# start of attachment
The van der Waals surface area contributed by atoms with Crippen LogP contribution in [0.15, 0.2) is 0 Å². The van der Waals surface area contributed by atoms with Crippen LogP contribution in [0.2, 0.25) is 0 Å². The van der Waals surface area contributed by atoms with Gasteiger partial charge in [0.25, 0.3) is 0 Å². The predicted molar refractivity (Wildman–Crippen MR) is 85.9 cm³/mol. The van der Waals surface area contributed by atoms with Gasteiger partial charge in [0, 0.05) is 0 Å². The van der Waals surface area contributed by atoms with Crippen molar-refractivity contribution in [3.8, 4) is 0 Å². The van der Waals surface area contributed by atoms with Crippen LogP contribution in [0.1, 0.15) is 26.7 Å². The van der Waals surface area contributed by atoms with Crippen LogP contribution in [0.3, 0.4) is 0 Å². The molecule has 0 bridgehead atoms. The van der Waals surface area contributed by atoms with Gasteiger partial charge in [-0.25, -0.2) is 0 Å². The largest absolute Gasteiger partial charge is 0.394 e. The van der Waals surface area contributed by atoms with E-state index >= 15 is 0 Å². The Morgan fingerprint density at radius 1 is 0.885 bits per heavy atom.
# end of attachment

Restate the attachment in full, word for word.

The van der Waals surface area contributed by atoms with Crippen LogP contribution in [0.15, 0.2) is 0 Å². The van der Waals surface area contributed by atoms with Crippen LogP contribution in [0.2, 0.25) is 0 Å². The van der Waals surface area contributed by atoms with Gasteiger partial charge in [0.25, 0.3) is 0 Å². The predicted molar refractivity (Wildman–Crippen MR) is 85.9 cm³/mol. The van der Waals surface area contributed by atoms with Gasteiger partial charge in [0, 0.05) is 0 Å². The van der Waals surface area contributed by atoms with Crippen molar-refractivity contribution in [3.8, 4) is 0 Å². The van der Waals surface area contributed by atoms with Crippen LogP contribution in [0.1, 0.15) is 26.7 Å². The van der Waals surface area contributed by atoms with Crippen LogP contribution in [0.3, 0.4) is 0 Å². The molecule has 0 bridgehead atoms. The van der Waals surface area contributed by atoms with Gasteiger partial charge in [-0.25, -0.2) is 0 Å². The largest absolute Gasteiger partial charge is 0.394 e. The van der Waals surface area contributed by atoms with E-state index >= 15 is 0 Å². The Morgan fingerprint density at radius 1 is 0.885 bits per heavy atom.